To control the effects of epidemic diseases committees and commissions were appointed by the British Colonial Government The Health Survey and Development Committee (Bhore Committee), 1946 This committee was appointed by the Government of India to survey the existing health system in India and to make recommendations for the future developments regarding public health care. The committee observed that if the nations health is to be built, the health programme should be developed on a foundation of preventive health work and that such activities should proceed side by side with the treatment of the patients. This committee was conducted for bringing out the public health reforms in India. Mudalliar Committee, 1962 This committee was appointed by the All India Health Services, Government of India to strengthen district hospitals, to survey the progress in health system, and to make the recommendations for future development and expansion of health services in India. This committee has its own important role as it has found the quality of the health services provided by the primary health centers and advised to strengthening it as well. This committee was also popularly known as the Health Survey and Planning Committee. Chaddha Committee, 1963 This committee was also appointed by the Government of India to examine the necessary arrangements for the maintenance of the National Malaria Eradication Programme. The purpose of this committee was to prepare malaria workers to function as multipurpose worker. So the committee recommended that the vigilance operations through monthly home visit should be in the responsibility of the general health services through basic health workers, and one basic health worker were recommended upon per 10,000 populations to improve the existing health system in India. Mukherjee Committee, 1965 The Purpose of this committee was to separate staff for family planning programmes and activities, as the states were finding it difficult to take over the whole burden of the maintenance of the Malaria eradication programmes and other mass programmes like family planning, smallpox, leprosy and etc. due to the lack of funds. So the committee has worked out to strengthen the basic health system at the higher level of administration of India. Jungalwala Committee, 1967 This committee was unified for all the problems regarding health care in India. It had noted the importance an urgency of integration of health services. And the committee known as the Committee on Integration of Health Services appointed by the government doctors, to examine the various problems including the service conditions. The committee stated that integration should be a process of logical evolution rather than revolution.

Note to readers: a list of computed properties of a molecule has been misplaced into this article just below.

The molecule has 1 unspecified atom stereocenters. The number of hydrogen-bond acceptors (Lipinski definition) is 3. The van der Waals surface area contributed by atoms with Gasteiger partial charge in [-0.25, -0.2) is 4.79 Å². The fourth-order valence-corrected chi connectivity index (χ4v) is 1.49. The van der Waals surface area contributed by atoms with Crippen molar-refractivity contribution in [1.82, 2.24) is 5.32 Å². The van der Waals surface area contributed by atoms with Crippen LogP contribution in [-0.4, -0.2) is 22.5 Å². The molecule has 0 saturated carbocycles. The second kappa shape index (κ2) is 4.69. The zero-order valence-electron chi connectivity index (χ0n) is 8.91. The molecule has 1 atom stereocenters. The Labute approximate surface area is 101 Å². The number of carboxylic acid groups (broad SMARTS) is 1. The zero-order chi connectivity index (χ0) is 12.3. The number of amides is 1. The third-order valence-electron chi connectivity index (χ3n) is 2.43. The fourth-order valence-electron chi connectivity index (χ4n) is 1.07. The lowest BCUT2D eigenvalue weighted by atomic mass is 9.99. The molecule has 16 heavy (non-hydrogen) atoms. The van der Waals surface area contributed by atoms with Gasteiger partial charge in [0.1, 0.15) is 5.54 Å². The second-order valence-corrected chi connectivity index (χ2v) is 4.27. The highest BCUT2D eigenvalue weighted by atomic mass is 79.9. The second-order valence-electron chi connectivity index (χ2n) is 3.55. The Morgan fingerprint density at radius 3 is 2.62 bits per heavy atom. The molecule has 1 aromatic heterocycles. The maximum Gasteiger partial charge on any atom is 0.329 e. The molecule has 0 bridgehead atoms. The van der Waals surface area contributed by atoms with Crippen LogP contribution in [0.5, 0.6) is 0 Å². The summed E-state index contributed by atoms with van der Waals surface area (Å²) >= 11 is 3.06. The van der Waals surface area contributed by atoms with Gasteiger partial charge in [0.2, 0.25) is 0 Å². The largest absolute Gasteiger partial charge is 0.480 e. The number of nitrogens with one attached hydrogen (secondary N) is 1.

III.